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Lactose Breath Hydrogen Test

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41. Prevalence of Lactose Intolerance in Chile: A Double-Blind Placebo Study. (PubMed)

Prevalence of Lactose Intolerance in Chile: A Double-Blind Placebo Study. Lactase non-persistence (LNP), or primary hypolactasia, is a genetic condition that mediates lactose malabsorption and can cause lactose intolerance. Here we report the prevalence of lactose intolerance in a double-blind placebo study.The LCT C>T-13910 variant was genotyped by RT-PCR in 121 volunteers and lactose malabsorption was assessed using the hydrogen breath test (HBT) after consuming 25 g of lactose. Lactose (...) intolerance was assessed by scoring symptoms (SS) using a standardized questionnaire following challenge with a lactose solution or saccharose placebo.The LNP genotype was observed in 57% of the volunteers, among whom 87% were HBT⁺. In the HBT⁺ group the median SS was 9 and in the HBT⁻ group the median SS was 3 (p < 0.001). No difference was observed in the SS when both groups were challenged with the placebo. The most common symptoms included audible bowel sounds, abdominal pain and meteorism. In the ROC

2014 Digestion Controlled trial quality: uncertain

42. Effect of raw milk on lactose intolerance: a randomized controlled pilot study. (PubMed)

Effect of raw milk on lactose intolerance: a randomized controlled pilot study. This pilot study aimed to determine whether raw milk reduces lactose malabsorption and/or lactose intolerance symptoms relative to pasteurized milk.We performed a crossover trial involving 16 adults with self-reported lactose intolerance and lactose malabsorption confirmed by hydrogen (H2) breath testing. Participants underwent 3, 8-day milk phases (raw vs 2 controls: pasteurized, soy) in randomized order separated (...) by 1-week washout periods. On days 1 and 8 of each phase, milk consumption was 473 mL (16 oz); on days 2 to 7, milk dosage increased daily by 118 mL (4 oz), beginning with 118 mL (4 oz) on day 2 and reaching 710 mL (24 oz) on day 7. Outcomes were area under the breath H2 curve (AUC H2) and self-reported symptom severity (visual analog scales: flatulence/gas, audible bowel sounds, abdominal cramping, diarrhea).AUC H2 (mean ± standard error of the mean) was higher for raw vs pasteurized on day 1 (113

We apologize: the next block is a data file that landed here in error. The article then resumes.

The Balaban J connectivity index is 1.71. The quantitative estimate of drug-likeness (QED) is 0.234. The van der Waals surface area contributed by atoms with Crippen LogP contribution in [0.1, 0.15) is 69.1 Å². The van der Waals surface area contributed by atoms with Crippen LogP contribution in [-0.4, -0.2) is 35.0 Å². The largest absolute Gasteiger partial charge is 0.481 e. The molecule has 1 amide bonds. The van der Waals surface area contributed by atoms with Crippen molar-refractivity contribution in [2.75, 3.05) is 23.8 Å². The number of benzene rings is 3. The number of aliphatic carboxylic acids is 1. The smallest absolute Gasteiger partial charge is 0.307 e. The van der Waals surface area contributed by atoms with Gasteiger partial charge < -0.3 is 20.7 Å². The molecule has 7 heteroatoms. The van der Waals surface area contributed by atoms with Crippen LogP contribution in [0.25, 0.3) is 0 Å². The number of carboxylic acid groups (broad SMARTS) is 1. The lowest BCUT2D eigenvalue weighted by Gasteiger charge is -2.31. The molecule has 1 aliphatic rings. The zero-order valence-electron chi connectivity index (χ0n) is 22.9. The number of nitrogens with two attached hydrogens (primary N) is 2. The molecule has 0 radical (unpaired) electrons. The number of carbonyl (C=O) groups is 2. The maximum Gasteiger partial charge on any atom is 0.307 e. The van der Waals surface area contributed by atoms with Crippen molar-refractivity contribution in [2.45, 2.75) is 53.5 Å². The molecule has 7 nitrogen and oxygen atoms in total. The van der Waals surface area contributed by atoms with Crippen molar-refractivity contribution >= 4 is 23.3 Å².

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2014 Annals of family medicine Controlled trial quality: uncertain

43. Lactose Intolerance (Overview)

A, Ballou S. Irritable bowel syndrome and diet. Gastroenterol Rep (Oxf) . 2017 Feb. 5 (1):11-9. . . Beyerlein L, Pohl D, Delco F, et al. Correlation between symptoms developed after the oral ingestion of 50 g lactose and results of hydrogen breath testing for lactose intolerance. Aliment Pharmacol Ther . 2008 Apr. 27(8):659-65. . Hermans MM, Brummer RJ, Ruijgers AM, et al. The relationship between lactose tolerance test results and symptoms of lactose intolerance. Am J Gastroenterol . 1997 Jun. 92(6 (...) of intestinal lactase prevents hydrolysis of ingested lactose. The osmotic load of the unabsorbed lactose causes secretion of fluid and electrolytes until osmotic equilibrium is reached. Dilation of the intestine caused by the osmosis induces an acceleration of small intestinal transit, which increases the degree of maldigestion. Within the large intestine, free lactose is fermented by colonic bacteria to yield short-chain fatty acids and hydrogen gas. [ ] The combined increase in fecal water, intestinal

2014 eMedicine.com

44. Lactose Intolerance (Treatment)